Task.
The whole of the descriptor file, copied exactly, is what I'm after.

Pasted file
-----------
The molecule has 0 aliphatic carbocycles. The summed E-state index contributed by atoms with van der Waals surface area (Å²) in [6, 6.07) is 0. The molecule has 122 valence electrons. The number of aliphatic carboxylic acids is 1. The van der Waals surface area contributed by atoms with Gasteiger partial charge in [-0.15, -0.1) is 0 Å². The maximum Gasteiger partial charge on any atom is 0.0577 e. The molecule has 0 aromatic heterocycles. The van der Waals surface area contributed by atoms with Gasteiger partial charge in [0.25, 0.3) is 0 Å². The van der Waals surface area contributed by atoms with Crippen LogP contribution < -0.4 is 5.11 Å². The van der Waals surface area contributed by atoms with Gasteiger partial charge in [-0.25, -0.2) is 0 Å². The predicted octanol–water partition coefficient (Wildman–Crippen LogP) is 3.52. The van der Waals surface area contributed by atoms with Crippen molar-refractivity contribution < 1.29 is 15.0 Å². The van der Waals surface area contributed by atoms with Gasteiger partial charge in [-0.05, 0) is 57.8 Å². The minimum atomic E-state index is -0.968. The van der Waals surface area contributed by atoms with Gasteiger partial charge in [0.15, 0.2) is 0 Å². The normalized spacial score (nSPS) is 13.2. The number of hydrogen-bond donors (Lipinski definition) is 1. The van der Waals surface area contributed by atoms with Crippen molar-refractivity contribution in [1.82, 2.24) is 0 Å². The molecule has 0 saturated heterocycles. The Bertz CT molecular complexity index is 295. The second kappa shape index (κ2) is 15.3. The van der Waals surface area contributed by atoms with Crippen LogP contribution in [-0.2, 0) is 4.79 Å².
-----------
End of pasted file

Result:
The molecule has 0 aliphatic carbocycles. The summed E-state index contributed by atoms with van der Waals surface area (Å²) in [6, 6.07) is 0. The molecule has 122 valence electrons. The number of aliphatic carboxylic acids is 1. The van der Waals surface area contributed by atoms with Gasteiger partial charge in [-0.15, -0.1) is 0 Å². The maximum Gasteiger partial charge on any atom is 0.0577 e. The molecule has 0 aromatic heterocycles. The van der Waals surface area contributed by atoms with Gasteiger partial charge in [0.25, 0.3) is 0 Å². The van der Waals surface area contributed by atoms with Crippen LogP contribution < -0.4 is 5.11 Å². The van der Waals surface area contributed by atoms with Gasteiger partial charge in [-0.25, -0.2) is 0 Å². The predicted octanol–water partition coefficient (Wildman–Crippen LogP) is 3.52. The van der Waals surface area contributed by atoms with Crippen molar-refractivity contribution < 1.29 is 15.0 Å². The van der Waals surface area contributed by atoms with Gasteiger partial charge in [-0.05, 0) is 57.8 Å². The minimum atomic E-state index is -0.968. The van der Waals surface area contributed by atoms with Gasteiger partial charge in [0.15, 0.2) is 0 Å². The normalized spacial score (nSPS) is 13.2. The number of hydrogen-bond donors (Lipinski definition) is 1. The van der Waals surface area contributed by atoms with Crippen molar-refractivity contribution in [1.82, 2.24) is 0 Å². The molecule has 0 saturated heterocycles. The Bertz CT molecular complexity index is 295. The second kappa shape index (κ2) is 15.3. The van der Waals surface area contributed by atoms with Crippen LogP contribution in [-0.2, 0) is 4.79 Å².